Tribal art > African Statues > Statue Angola
Nana Yakoma Ovimbundu anthropomorphic tobacco pot (N° 14958)
This exceptional sculpted, stylized female figure features a container on the back with metallic sheets on the back. Parallel legs are like tied at the ankles by copper wire. The digitized hands are gathered at the bust, under the breasts of a young girl. In the rectangular volume of the legs evoking a loincloth, a deep orifice has been arranged. Circular facial scarifications can sometimes be found in neighbouring Chokwe and Luena. The character is said to be associated with the mythical ancestor "nana yakoma", guardian of the sacred fire. This type of sculpture was reserved for the exclusive use of chefs. It is on the Benguéla plateau in Angola that the Ovimbudu , Ovimbundu, composed of farmers and herders, have been established for several centuries. They belong to Bantu speakers, such as the Nyaneka, Handa, Nkhumbi, and other groups in the Huila region, or Wila. Their statuary influenced by that of South Africa, carried out in a light wood, is relatively small and especially associated with fertility rites.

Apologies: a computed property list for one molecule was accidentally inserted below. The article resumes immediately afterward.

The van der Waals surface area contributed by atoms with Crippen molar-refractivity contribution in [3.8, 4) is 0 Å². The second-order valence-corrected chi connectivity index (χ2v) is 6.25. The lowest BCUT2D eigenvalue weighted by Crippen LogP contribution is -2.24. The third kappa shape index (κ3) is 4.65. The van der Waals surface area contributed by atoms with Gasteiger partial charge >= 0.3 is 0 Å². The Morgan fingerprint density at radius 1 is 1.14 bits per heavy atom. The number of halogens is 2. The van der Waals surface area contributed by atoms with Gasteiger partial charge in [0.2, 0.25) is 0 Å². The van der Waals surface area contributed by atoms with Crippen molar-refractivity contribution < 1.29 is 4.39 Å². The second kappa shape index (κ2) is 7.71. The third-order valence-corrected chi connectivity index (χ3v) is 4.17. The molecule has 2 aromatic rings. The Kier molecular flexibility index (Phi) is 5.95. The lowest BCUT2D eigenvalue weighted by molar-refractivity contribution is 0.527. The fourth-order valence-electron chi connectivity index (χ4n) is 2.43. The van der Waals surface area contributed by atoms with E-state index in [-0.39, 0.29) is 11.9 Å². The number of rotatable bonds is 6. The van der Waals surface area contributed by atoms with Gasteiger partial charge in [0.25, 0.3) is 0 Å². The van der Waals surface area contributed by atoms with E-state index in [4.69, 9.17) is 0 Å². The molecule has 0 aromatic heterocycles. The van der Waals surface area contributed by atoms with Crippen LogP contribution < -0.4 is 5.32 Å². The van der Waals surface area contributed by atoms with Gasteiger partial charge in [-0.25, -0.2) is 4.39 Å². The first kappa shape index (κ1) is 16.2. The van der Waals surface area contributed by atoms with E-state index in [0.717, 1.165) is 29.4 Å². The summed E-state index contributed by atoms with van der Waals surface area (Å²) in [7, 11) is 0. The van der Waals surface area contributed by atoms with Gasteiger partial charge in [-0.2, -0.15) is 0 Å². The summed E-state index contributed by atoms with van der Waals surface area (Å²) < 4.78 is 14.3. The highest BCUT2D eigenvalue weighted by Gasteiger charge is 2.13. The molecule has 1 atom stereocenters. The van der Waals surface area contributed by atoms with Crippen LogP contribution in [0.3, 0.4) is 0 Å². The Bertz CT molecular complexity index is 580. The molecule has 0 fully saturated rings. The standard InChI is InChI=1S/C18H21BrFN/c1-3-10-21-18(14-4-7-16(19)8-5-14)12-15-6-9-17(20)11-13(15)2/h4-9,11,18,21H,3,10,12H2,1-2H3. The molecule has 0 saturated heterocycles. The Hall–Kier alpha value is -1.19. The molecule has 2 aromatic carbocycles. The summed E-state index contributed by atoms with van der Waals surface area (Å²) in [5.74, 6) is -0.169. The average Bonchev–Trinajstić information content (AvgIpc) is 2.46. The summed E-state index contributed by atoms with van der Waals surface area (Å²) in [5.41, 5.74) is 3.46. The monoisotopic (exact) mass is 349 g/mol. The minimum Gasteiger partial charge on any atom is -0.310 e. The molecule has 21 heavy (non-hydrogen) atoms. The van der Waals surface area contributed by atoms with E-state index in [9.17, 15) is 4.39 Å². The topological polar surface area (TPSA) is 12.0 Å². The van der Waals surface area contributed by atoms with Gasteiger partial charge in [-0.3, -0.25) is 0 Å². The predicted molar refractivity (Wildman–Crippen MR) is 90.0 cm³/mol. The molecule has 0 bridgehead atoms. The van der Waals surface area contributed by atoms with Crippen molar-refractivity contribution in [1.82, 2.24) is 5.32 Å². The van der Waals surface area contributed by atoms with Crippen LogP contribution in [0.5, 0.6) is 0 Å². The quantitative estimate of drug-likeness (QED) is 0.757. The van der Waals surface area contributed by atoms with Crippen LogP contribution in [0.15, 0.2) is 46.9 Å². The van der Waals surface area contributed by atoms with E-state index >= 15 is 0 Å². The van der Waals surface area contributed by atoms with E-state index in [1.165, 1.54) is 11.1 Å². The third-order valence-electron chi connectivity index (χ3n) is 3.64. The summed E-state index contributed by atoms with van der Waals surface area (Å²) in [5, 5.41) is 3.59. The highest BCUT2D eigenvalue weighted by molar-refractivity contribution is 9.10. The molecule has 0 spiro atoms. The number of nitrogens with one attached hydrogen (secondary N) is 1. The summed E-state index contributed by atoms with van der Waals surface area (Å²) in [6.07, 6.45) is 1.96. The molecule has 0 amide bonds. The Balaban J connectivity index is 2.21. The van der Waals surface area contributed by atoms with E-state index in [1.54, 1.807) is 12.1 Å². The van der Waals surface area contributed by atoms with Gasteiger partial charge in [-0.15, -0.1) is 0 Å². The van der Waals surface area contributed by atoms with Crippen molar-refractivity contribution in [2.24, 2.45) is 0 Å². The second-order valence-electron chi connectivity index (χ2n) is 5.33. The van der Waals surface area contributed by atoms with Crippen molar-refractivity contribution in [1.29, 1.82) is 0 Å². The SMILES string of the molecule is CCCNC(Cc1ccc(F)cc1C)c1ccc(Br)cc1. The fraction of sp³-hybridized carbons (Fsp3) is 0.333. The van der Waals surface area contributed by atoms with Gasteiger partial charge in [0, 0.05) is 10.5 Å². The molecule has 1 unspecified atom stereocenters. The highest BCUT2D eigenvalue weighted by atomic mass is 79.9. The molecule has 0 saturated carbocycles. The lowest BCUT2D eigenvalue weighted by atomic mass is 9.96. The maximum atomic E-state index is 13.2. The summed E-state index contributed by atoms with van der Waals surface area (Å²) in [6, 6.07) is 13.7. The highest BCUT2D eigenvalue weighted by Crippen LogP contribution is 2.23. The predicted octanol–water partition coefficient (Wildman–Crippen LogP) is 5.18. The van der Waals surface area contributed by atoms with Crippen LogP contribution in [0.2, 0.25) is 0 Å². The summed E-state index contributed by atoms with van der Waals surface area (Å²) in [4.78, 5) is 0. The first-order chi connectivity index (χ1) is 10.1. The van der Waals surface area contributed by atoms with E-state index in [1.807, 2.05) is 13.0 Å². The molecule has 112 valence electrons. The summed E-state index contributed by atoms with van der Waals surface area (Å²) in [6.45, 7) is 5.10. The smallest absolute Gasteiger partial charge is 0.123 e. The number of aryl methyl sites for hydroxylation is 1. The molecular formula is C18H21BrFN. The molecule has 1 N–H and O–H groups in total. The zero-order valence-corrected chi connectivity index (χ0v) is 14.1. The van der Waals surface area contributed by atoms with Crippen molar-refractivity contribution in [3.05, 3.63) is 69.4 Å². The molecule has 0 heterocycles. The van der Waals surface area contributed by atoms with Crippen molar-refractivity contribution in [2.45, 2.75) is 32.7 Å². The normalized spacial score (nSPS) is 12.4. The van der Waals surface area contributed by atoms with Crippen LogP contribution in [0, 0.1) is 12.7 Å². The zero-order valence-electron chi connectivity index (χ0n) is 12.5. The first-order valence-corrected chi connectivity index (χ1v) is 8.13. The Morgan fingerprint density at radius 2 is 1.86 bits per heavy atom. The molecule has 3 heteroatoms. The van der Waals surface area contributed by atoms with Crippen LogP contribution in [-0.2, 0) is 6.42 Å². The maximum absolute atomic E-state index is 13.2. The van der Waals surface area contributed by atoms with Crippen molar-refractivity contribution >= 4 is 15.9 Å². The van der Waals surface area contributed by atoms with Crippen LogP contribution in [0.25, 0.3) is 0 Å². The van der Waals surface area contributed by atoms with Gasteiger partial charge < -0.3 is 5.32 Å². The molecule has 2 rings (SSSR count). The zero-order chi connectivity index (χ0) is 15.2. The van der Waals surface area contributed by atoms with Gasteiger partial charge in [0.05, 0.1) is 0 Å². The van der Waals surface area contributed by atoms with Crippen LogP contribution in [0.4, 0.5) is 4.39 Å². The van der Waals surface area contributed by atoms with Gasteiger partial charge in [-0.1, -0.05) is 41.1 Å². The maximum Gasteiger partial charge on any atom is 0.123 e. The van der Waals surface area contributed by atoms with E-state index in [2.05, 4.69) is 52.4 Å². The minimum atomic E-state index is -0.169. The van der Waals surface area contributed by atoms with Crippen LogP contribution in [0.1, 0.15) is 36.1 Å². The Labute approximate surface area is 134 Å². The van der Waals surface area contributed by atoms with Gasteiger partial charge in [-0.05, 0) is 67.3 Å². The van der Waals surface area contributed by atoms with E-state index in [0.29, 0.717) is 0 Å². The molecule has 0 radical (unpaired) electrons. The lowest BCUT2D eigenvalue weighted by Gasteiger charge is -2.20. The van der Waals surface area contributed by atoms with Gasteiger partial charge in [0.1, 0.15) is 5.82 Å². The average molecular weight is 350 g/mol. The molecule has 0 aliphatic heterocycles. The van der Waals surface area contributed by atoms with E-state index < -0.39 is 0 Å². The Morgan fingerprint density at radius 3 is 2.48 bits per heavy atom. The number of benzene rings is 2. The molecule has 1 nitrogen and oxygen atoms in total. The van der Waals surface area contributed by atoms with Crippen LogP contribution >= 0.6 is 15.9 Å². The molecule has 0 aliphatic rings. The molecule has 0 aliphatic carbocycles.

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Ref. In: "The tribal art of black Africa" ed. Assouline; " Treasures of Africa" Museum of Tervuren.
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